She’s one of the most prominent members of the Justice League, but Wonder Woman’s ultimate dream might just be becoming a 1930s adventurer in the mold of Indiana Jones. This was revealed in JLA #9, when the League was captured by the villainous Key, who placed each member in a coma-like dream-state to show them each of their hearts’ desires.
Launched in 1996, JLA saw the long-awaited return of the seven big guns to the Justice League after years of C- and D-list heroes filling out the roster. For the first time in a long-time, Superman, Batman, Wonder Woman, Green Lantern, The Flash, Aquaman and the Martian Manhunter were back on the team, and fans couldn’t have been happier with the results. Written by superstar creator Grant Morrison and drawn by Howard Porter, the book quickly became one of DC’s most popular titles in both sales and critical acclaim. Thanks to the all-star cast and the mind-bending threats the League frequently faced, JLA would on to influence works like The Authority and The Ultimates, the effects of which can be felt in superhero epics to this day.
Written by Grant Morrison and with art by Oscar Jimenez, JLA #8-9 depicts the return of the Key, a rather goofy villain introduced in the Silver Age who uses “psycho-chemicals” to access other senses beyond the five human ones. He reappears in the pages of JLA, having refashioned himself into a major threat after unlocking even more mental powers during a self-induced coma. To show off his upgraded powers, the Key storms the JLA Watchtower and uses his newly-advanced “psycho-virus” to trap each member in a dream, siphoning off their powers so he can open a portal that will allow him to conquer the universe. This sets the story up for several “Elseworlds”-styled dream sequences showing off the secret inner desires of each member of the League. Batman’s dream shows him retired and married to Catwoman, while Superman’s has him operating as the Green Lantern of a Krypton that never exploded. Yet Wonder Woman’s dream is quite possibly the most interesting of them all, which sees Diana operating as an adventuring archaeologist, traveling the world with her longtime love Steve Trevor, dressed in a rather familiar looking tan shirt and brown fedora.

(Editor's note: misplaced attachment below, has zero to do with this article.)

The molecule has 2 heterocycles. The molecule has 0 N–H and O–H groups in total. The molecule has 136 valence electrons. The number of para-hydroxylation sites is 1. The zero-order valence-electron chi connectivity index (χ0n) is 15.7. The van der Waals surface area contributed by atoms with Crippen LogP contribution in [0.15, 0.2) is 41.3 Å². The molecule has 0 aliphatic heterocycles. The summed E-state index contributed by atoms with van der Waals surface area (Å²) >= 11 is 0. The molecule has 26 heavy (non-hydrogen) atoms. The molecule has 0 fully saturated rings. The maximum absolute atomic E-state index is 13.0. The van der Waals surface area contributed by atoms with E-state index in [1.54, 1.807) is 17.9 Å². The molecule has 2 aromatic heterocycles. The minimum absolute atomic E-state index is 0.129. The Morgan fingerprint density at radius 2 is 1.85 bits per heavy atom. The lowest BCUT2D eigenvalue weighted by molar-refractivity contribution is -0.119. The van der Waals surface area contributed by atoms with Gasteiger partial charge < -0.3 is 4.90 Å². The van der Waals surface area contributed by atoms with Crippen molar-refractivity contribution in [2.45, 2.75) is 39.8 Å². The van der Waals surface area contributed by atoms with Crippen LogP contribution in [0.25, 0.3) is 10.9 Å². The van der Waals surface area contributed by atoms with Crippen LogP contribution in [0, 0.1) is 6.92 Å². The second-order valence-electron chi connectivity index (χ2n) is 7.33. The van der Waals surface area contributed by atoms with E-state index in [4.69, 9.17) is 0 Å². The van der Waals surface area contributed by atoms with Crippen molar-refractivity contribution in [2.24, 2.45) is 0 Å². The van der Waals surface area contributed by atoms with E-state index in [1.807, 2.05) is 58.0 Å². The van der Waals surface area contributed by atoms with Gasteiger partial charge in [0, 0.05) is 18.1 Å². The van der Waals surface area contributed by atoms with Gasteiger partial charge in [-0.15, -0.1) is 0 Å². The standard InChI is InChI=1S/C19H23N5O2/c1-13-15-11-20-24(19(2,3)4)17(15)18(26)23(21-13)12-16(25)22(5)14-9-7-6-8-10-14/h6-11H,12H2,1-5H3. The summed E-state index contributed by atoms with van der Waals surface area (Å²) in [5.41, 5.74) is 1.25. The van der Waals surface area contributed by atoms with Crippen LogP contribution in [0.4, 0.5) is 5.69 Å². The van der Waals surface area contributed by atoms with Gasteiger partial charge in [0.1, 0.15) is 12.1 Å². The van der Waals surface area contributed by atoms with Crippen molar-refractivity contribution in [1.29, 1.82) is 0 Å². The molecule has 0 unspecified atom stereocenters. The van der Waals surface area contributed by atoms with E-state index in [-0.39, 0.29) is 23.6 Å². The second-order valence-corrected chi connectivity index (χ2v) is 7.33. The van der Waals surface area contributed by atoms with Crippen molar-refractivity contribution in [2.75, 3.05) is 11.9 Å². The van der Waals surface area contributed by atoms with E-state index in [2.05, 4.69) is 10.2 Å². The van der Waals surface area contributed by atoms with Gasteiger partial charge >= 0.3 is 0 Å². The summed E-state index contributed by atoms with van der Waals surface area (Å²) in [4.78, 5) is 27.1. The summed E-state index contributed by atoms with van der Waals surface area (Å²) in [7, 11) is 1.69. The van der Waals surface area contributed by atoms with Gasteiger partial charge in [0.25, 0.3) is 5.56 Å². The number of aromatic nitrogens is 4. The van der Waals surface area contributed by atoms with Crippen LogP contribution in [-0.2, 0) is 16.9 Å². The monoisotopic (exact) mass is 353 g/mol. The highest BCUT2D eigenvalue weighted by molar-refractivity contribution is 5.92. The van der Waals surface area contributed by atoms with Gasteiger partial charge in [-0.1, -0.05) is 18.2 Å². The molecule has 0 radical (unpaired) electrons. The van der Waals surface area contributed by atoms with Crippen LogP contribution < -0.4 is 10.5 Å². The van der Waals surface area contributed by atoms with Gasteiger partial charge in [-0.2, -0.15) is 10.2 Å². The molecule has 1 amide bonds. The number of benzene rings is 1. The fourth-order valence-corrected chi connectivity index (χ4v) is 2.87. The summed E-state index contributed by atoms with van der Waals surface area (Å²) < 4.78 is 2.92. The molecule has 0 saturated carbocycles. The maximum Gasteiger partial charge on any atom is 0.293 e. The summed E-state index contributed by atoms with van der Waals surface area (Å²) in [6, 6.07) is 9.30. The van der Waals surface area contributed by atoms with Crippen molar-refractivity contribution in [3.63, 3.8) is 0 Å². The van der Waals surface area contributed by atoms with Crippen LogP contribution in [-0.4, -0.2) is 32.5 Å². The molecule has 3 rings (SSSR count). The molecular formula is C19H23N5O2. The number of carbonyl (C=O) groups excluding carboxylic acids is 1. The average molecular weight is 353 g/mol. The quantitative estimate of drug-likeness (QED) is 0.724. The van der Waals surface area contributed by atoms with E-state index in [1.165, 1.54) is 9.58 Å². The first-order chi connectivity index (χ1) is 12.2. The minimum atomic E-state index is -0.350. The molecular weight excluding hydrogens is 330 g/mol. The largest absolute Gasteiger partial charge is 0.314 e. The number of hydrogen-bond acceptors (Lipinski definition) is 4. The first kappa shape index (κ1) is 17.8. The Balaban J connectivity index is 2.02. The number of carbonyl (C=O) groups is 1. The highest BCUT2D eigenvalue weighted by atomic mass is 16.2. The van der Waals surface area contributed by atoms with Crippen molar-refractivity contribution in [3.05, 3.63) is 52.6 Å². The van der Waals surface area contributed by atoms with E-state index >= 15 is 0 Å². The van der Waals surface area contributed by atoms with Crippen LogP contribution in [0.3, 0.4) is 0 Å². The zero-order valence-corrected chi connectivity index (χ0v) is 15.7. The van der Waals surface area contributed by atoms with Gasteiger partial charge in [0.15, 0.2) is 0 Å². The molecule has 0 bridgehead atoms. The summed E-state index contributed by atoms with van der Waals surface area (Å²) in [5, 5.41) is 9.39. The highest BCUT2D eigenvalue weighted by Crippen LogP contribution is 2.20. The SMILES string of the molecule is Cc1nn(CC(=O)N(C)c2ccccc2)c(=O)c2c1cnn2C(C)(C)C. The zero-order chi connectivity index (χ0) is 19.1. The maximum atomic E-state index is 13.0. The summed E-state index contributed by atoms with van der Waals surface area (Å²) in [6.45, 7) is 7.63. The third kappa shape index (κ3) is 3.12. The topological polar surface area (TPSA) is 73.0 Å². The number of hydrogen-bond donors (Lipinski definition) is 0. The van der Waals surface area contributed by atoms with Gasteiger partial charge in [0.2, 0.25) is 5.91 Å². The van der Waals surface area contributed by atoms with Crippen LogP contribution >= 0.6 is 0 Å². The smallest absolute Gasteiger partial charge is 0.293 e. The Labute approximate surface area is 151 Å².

Wonder Woman Dreams Herself As An Indiana Jones-style Adventurer
In her dream, a de-powered Steve and Wonder Woman find themselves fighting a horde of zombified Nazi soldiers, trying to prevent Baroness Paula Von Gunther from acquiring an artifact of great power. It’s a fun little side-story, and even though it takes up only three pages of the two-issue arc, Morrison and Jimenez pack in enough ideas to carry a whole series worth of stories. Creative flourishes like using “Eurasian maggots” to fend off the Nazi zombies, or the treasure of No, the Primal She-God, give the side-story that classic pulp feel with a Morrison-ian twist. Diana’s miniskirt outfit also recalls the time she lost her powers in the Sixties and became a mod martial artist.
Wonder Woman’s Partner Steve Trevor Dons Indy’s Iconic Outfit
Ultimately, the Key plans are foiled thanks to the arrival of new member Conner Hawke, the Green Arrow of the 1990s. All the Justice Leaguers are freed, and we never saw any of their respective dream-worlds again. It’s a story that’s begging for a continuation, so with any luck, we’ll get to see Wonder Woman’s Indiana Jones-inspired dream-world again in the pages of Justice League or other DC titles.